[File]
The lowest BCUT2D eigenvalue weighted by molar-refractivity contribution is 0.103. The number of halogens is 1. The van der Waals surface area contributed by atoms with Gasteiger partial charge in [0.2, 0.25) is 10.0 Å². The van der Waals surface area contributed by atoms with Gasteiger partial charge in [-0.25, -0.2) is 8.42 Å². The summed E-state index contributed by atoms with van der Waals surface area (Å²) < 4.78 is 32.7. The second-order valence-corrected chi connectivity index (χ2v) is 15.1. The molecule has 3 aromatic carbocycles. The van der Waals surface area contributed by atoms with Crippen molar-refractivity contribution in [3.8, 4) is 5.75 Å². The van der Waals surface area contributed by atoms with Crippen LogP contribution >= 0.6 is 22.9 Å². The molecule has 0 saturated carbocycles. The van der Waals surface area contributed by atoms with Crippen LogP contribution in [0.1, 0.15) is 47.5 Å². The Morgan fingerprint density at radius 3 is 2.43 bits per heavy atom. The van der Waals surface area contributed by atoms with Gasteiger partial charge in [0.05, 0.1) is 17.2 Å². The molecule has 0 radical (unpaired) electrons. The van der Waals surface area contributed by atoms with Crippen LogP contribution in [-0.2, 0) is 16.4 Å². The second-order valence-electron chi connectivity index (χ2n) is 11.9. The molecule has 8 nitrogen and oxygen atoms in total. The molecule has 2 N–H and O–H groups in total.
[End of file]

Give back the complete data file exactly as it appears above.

The lowest BCUT2D eigenvalue weighted by molar-refractivity contribution is 0.103. The number of halogens is 1. The van der Waals surface area contributed by atoms with Gasteiger partial charge in [0.2, 0.25) is 10.0 Å². The van der Waals surface area contributed by atoms with Gasteiger partial charge in [-0.25, -0.2) is 8.42 Å². The summed E-state index contributed by atoms with van der Waals surface area (Å²) < 4.78 is 32.7. The second-order valence-corrected chi connectivity index (χ2v) is 15.1. The molecule has 3 aromatic carbocycles. The van der Waals surface area contributed by atoms with Crippen molar-refractivity contribution in [3.8, 4) is 5.75 Å². The van der Waals surface area contributed by atoms with Crippen LogP contribution >= 0.6 is 22.9 Å². The molecule has 0 saturated carbocycles. The van der Waals surface area contributed by atoms with Crippen LogP contribution in [0.1, 0.15) is 47.5 Å². The Morgan fingerprint density at radius 3 is 2.43 bits per heavy atom. The van der Waals surface area contributed by atoms with Gasteiger partial charge in [0.05, 0.1) is 17.2 Å². The molecule has 0 radical (unpaired) electrons. The van der Waals surface area contributed by atoms with Crippen LogP contribution in [-0.2, 0) is 16.4 Å². The second-order valence-electron chi connectivity index (χ2n) is 11.9. The molecule has 8 nitrogen and oxygen atoms in total. The molecule has 2 N–H and O–H groups in total.